Signs of Drug Addiction
From the expanding legalization of marijuana to the ongoing headlines about the opioid crisis, drug abuse and addiction are incredibly widespread. In fact, there’s a good chance this issue has impacted someone you know, maybe even in your immediate family.
In most cases a full-blown drug problem develops or unfolds in four distinct stages. Each represents a deeper and more serious level of danger, with teens being especially vulnerable. If you see signs of an addiction beginning to develop in your child, you need to intervene as early as possible.
Stage 1: Experimentation. During this phase drug use is occasional, sporadic, and often unplanned, likely precipitated by peer pressure at social gatherings. These experiences usually involve the so-called “gateway drugs”—cigarettes, alcohol, marijuana, and possibly inhalants. Kids who are experimenting with drugs find it easier to achieve a “high” because tolerance has not been developed.
Stage 2: Regular and Habitual Use. In this phase alcohol and other drugs are used not only on weekends but also on weekdays, and not only with friends but also when alone. Intake may increase as tolerance develops. Fellow drinkers and drug users become preferred companions, and teens may stay out later at night, overnight, or all weekend. At this stage watch for signs of hangover; declining academic performance and unexplained absences; lack of interest in outside activities; withdrawn, sullen, or hostile behavior; lies and deception; and the disappearance of money and other valuables.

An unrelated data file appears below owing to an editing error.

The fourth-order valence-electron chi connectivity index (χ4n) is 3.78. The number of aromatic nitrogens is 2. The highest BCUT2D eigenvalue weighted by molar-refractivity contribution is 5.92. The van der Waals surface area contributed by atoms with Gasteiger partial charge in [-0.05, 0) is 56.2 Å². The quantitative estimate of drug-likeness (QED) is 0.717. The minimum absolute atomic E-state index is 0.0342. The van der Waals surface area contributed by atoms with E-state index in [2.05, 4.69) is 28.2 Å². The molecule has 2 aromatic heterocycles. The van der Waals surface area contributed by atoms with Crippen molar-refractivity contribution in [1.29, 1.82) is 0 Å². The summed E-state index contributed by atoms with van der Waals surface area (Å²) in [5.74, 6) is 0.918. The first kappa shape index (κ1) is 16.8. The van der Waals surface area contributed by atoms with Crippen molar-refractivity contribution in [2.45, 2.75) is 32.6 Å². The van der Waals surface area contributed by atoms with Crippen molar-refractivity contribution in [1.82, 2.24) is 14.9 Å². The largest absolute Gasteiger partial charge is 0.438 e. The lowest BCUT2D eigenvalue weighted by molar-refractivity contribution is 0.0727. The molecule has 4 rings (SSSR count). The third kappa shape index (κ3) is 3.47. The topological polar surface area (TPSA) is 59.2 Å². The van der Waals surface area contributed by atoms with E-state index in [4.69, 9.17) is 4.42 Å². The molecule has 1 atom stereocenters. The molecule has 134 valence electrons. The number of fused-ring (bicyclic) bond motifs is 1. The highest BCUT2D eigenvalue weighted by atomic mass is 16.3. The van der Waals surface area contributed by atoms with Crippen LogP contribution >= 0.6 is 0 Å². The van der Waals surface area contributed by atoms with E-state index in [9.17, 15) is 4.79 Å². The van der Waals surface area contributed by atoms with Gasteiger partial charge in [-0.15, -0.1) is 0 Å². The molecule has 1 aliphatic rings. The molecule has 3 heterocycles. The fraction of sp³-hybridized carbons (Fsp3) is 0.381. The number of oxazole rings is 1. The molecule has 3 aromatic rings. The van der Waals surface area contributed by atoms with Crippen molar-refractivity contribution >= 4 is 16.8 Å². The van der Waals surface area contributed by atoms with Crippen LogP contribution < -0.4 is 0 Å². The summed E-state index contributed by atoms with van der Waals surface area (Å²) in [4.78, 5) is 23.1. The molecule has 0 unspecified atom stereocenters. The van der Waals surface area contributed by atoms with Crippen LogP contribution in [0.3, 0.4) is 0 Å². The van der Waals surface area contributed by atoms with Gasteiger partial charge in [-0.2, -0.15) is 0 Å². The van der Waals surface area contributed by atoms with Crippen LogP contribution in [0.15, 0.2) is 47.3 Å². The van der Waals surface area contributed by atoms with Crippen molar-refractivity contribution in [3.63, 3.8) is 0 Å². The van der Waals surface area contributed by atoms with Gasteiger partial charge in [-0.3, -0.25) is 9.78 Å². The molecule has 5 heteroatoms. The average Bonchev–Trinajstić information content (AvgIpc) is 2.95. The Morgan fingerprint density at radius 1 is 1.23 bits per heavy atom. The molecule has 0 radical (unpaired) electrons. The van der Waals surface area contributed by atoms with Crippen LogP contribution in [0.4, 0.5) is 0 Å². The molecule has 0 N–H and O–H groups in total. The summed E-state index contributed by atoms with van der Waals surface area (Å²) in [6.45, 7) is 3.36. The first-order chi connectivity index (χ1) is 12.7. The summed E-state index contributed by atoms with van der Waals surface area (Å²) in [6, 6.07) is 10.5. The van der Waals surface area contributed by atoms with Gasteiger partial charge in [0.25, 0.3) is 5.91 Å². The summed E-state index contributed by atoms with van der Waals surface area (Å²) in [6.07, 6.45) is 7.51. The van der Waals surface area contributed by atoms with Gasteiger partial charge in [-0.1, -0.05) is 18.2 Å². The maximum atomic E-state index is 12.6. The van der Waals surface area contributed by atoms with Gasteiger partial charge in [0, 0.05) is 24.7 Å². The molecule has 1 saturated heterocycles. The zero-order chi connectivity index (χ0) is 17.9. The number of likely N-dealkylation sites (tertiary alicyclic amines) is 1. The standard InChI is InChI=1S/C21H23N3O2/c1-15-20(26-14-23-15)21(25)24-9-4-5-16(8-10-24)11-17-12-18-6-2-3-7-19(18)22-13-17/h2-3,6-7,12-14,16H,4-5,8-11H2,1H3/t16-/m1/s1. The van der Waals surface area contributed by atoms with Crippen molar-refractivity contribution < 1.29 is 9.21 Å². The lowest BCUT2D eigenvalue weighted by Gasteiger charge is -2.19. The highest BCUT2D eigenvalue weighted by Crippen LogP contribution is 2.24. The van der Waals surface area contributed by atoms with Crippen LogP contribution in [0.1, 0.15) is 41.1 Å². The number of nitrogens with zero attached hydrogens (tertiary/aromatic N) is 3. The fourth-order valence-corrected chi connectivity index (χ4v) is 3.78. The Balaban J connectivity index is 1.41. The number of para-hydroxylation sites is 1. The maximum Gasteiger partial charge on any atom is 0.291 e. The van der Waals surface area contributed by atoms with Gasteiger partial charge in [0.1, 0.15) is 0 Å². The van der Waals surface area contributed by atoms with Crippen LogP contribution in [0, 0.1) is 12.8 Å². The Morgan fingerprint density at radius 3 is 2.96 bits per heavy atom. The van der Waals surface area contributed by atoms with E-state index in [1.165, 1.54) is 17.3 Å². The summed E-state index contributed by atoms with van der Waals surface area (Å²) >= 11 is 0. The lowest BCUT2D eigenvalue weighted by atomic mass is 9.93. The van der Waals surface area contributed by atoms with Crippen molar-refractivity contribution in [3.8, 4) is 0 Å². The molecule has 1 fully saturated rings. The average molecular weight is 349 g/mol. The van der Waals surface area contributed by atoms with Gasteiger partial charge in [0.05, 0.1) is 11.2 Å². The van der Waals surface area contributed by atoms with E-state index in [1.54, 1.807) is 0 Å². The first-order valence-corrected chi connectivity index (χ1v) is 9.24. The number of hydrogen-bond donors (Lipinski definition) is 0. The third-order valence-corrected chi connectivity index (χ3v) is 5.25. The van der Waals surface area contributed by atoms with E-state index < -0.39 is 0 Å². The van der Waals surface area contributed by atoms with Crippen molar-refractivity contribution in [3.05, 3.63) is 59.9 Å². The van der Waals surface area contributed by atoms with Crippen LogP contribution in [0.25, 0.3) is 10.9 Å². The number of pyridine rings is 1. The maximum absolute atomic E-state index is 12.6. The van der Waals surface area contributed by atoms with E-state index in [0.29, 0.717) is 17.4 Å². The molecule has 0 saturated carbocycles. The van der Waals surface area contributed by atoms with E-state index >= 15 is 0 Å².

Stage 3: Crossing the line. At this point we can picture the drug abuser as standing waist deep in the mire of addiction and steadily sinking. Alcohol and drugs become the primary focus of the user’s attention. Becoming high is a daily event, and it can only be achieved by using harder, more dangerous, and more expensive drugs. Users who reach this point may be arrested for possession, dealing, or driving under the influence.
Stage 4: Drowning in addiction. At this point, intoxication or highs are almost constant while school, jobs, and other responsibilities fall by the wayside as the addict’s health and physical appearance deteriorate. Guilt, self-hatred, and thoughts of suicide increase, and the adolescent abandons any apparent interest in spiritual matters. The addict may also begin to use injectable drugs like heroin, become involved in casual sexual relationships (sometimes in exchange for drugs), and sink even deeper into theft and other criminal activities. At this stage recovery is nearly impossible apart from treatment programs and professional intervention.
If you or someone you love is struggling in this area, especially the latter stages, we recommend you seek the help of a professional counselor as soon as possible. In addition, we encourage you to read Kathy Pride’s book Winning the Drug War at Home, or download the program Offering Hope to Families Experiencing Drug Addiction, both of which are available from Focus on the Family’s Online Store.